Is my website’s intended audience clear?

Concept testing
Five second testing
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When landing on your website, the primary goal of most new visitors is to find out if what you’re offering is for them — as quickly as possible. Web analytics will tell you how many visitors bounce, and how quickly, but not why. A simple five second test can be used to learn about the first impression your landing page gives to visitors. 

Five seconds might seem like no time at all, but humans are very visual creatures. In research conducted by Google, the first 50 milliseconds of looking at a website were enough for participants to form a judgement about it. 

Asking questions like ‘Who would find this site useful?’, ‘What does this company do?’ or ‘What sort of product or service was this site offering?’ are great starting points. Don’t be afraid of asking more specific questions — but keep in mind that with only five seconds to view your design, you’re going to get surface level data back.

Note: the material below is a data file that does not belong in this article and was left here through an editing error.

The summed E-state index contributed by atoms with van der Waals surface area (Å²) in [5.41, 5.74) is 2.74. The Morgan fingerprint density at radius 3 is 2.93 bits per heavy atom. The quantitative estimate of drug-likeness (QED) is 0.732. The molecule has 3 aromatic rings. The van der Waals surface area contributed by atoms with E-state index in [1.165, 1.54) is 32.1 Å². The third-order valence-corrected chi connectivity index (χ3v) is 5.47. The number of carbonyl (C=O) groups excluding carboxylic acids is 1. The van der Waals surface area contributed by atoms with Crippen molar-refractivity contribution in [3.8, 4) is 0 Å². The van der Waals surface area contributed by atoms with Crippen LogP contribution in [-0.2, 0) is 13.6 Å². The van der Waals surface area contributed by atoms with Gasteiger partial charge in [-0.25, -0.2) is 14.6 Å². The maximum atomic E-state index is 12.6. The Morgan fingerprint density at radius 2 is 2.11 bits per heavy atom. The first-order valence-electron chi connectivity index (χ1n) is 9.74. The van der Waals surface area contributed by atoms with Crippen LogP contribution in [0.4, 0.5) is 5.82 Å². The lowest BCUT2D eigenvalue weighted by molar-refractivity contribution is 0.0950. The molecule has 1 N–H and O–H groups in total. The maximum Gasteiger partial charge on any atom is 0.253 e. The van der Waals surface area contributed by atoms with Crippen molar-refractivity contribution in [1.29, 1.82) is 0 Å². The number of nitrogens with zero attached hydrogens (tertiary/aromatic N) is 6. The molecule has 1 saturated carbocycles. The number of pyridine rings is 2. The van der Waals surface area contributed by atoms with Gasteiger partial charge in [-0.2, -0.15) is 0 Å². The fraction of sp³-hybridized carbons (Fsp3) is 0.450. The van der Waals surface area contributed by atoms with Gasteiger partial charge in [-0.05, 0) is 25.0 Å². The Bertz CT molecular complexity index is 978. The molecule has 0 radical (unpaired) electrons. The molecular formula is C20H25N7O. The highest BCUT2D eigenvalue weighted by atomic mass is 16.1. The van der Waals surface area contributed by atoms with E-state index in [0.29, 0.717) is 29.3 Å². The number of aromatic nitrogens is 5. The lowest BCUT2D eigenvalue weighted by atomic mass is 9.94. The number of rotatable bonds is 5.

Five second tests are most effective when you focus on one or two key questions, and then use that as a jumping off point for your design iterations, or a deeper dive into more user research.  

When it comes to analyzing results, go through the text responses to your questions and categorize them into groups that either understood or misunderstood the intended audience of the page. You’ll be able to get a gut feel by reading through the responses and a count of how many participants  “got it” will give you a yardstick with which to measure your future designs. 

In this test, 30 of 50 participants were in the right ballpark with their responses. For a five second test, this is a decent showing, with some room to improve. 

The word cloud is useful for identifying themes that stuck in a participant’s head, but don’t rely on it exclusively — it’s important to read every response so that you don’t miss important insights.